MEET BRIAN BAGLEY

Brian J. Bagley, J.D., M.B.A. is the chief executive and senior counsel of the Bagley Law Firm, LLC and Tommy Edison, LLC, professional service firms specializing in complex business and legal matters.

For the past two decades, Brian has partnered with hundreds of public and private companies, teaching their executives how to plan and execute competitive strategies for critical start-up, turn-around, and fast-track growth.  On a local level, Brian and his legal staff represent clients in a variety of legal situations, including domestic relations/family law, criminal defense, personal injury, estate planning and probate, and general civil litigation.  More simply, Brian describes himself as a small business owner who provides legal services.

In addition to his business endeavors, prior to being elected to Longmont City Council in 2011 as Longmont’s Ward 1 representative, Brian was a Senior Lecturer at the Leeds School of Business at the University of Colorado.  He was also a professor for the university’s prestigious President’s Leadership Class.  Brian is a CU alumnus, having earned a Master of Business Administration from the Leeds School of Business and a Juris Doctor from CU’s School of Law.  He earned the rank of Eagle Scout from the Boy Scouts of America, and he speaks and writes fluent Spanish.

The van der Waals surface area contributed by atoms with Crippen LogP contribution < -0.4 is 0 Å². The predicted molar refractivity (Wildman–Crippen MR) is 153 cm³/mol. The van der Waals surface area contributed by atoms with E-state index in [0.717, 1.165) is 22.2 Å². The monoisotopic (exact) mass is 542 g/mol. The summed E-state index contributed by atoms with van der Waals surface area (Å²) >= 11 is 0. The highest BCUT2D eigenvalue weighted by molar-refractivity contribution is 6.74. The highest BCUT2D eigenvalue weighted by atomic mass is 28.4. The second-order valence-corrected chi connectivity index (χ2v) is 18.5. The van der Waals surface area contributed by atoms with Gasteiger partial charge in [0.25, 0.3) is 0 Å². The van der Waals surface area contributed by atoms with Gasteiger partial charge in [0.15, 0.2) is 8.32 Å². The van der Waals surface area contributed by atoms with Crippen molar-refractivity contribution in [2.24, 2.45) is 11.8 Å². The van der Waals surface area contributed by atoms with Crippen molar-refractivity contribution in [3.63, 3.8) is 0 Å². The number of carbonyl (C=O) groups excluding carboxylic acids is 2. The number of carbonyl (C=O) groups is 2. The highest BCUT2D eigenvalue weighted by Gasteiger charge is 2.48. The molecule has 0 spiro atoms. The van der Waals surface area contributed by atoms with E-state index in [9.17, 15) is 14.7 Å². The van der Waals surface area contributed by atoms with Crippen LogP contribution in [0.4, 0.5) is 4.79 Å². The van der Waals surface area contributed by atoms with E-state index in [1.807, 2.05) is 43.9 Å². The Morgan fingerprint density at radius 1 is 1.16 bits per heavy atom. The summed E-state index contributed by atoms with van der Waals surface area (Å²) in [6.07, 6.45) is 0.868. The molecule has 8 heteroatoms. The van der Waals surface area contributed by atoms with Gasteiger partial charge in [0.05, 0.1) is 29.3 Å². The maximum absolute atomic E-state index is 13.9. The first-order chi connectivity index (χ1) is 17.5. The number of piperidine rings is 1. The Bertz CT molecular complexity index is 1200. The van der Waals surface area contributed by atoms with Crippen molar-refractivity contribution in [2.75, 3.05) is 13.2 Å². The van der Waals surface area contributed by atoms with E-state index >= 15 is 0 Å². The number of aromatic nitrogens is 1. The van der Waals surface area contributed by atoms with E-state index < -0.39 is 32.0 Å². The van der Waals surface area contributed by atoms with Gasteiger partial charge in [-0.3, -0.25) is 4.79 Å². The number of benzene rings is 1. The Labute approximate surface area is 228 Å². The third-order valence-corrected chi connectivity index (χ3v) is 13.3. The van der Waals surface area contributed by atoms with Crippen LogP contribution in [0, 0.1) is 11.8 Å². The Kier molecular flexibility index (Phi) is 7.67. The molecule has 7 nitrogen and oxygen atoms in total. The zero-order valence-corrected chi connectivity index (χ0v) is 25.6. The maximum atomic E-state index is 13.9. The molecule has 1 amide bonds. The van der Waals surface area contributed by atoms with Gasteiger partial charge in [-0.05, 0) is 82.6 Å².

Most importantly, Brian loves Longmont.  When given the opportunity to choose a hometown for his newly formed family, Brian chose Longmont.  This was nearly 20 years ago.  Today, Brian lives in northeast Longmont where he is married to Ivone, a first generation immigrant from Mexico.  Brian and Ivone adopted three children – Joran, Augie, and Mikey – who join their daughter, Dani, to create one busy family.

 

 

He Knows How to Ask The Right Questions

Although Brian now practices law, with successful firms in both Longmont and Denver, he began his career as a senior analyst and key member of the team that researched and wrote the New York Times Bestseller, Good to Great:  Why Some Companies Make the Leap . . . and Others Don’t.  This experience gave him the opportunity to learn how to effectively work with different people from all over the world, and achieve success.  He learned that to be successful, it’s important to ask the right questions.

Asking the right questions means…

  • Identifying what the issue is (and what it isn’t).
  • Admitting when you do not know the answer.
  • Posing questions in order to truly understand.
  • Asking questions, but from people who have the answers.
  • Listening to the answers.
  • Accepting the answers, even when we find them difficult to accept (or they are adverse to our own political ideology).
  • Understanding that opinions and intentions are no substitute for actual facts.
  • Having the discipline to wait until the data has been collected (and interpreted correctly).
  • Taking action on what we learn, even when taking action is difficult.